Short’s Strawberry Shortcake: This beer is very well balanced but had more spice in it than I remember. Don’t let the name fool you. It’s not just a beer with fruit juice added. When they throw graham cracker and strawberries into the mash, it’s the real deal.

Short’s Wowee Zowee: A golden ale made with mint and mango. The mint really shines through! It’s a great beer for conversations because you won’t feel like your breath is stinky. Instead, it’s quite minty.

Short’s Cinnabilly Dopplebock: It was like drinking a Cinnabon cinnamon roll. Not overly spicy but actually quite sweet.
A special thank you to Kyle from Imperial beverage for his thoughts and input.

Take the time to visit a Michigan Beer Festival, and you will be surprised with how many unique Michigan beers there are. The education of different types is reason enough to attend, but the beers are good too.

Anything Goes at Greenbush Brewing

My job is getting a lot harder. Craft beer is booming and space is limited, but when I heard that Greenbush Brewing from Sawyer, Michigan was going to be available for retail, I made space. This past summer, I took advantage of Lockhart’s $3 craft beer Wednesdays and found my favorite new beer: Dungras IPA. It was balanced, with a nice showing of Cascade and Columbus hops for the citrusy grapefruit notes and cutgrass smells of summer that I desire in both IPA and New Zealand Sauvignon Blanc. Also, it was medium-bodied but refreshing, with a hint of bitterness that makes it great for patio picnics.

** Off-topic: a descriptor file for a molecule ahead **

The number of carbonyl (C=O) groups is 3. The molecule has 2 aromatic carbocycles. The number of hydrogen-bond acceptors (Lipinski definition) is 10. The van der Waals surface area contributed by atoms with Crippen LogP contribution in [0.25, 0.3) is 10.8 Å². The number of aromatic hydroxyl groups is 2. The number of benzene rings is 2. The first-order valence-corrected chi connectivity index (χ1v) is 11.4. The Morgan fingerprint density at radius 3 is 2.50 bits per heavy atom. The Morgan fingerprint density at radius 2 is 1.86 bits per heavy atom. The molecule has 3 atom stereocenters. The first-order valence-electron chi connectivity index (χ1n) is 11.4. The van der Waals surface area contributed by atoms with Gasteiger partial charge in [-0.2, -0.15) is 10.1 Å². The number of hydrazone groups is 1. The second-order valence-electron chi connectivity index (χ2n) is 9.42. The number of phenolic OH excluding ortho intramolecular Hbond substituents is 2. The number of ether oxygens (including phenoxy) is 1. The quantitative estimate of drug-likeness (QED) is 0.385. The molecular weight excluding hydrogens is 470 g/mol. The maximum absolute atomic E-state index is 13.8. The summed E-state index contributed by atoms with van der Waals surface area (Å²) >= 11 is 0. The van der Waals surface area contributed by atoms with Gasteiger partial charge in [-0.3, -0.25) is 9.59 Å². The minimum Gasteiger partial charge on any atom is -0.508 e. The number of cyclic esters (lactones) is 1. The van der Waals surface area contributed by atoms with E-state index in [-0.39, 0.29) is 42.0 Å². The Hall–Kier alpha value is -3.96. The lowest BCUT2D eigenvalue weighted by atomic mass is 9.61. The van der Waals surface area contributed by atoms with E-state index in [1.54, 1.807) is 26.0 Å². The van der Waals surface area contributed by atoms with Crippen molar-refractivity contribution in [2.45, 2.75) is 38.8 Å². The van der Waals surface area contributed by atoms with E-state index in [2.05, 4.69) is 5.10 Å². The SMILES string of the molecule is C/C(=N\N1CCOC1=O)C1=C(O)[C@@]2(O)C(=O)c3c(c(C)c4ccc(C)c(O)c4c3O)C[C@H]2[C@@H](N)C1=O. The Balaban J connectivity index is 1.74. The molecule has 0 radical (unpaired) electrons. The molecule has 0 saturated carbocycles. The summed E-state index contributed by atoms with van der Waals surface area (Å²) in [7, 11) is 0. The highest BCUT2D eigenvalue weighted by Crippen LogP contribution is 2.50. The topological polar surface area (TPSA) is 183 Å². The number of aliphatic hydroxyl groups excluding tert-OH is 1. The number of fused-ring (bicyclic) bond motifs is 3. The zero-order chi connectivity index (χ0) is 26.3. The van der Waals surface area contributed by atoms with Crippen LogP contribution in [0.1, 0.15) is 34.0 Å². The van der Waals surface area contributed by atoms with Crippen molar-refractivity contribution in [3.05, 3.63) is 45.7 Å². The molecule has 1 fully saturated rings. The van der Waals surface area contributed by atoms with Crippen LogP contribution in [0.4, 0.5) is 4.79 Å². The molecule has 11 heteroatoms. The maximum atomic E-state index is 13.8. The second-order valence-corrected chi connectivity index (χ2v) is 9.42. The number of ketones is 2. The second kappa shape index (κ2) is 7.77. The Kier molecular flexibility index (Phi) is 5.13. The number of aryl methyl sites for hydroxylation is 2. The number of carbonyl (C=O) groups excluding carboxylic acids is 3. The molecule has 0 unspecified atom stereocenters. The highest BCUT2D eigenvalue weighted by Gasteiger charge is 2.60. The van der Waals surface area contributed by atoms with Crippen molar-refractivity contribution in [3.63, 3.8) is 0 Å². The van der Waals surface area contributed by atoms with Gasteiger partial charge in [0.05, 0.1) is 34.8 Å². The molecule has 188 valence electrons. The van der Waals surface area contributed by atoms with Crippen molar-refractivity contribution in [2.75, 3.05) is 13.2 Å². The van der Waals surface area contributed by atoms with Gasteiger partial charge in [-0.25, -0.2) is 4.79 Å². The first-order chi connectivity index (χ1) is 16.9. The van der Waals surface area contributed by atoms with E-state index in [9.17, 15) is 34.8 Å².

I knew I was hooked, and each time I went out, I was on the hunt for more. I am always looking for new and interesting beers, and surprisingly, my hunt had become quite easy. Despite the fact that before this summer I had never heard of Greenbush, it seemed that it was on the list at all of my favorite beer bars, in some way or another. I have since tried the Closure Pale Ale and the Red Bud Wheat Ale. However, when I found out I was pregnant, my monetary output and alcoholic input were put on hold.

Greenbush became available in bottles late last February, and I couldn’t wait to share it with our customers! I had chatted, tweeted, and endorsed finding it on draft, and now my customers could try it for themselves.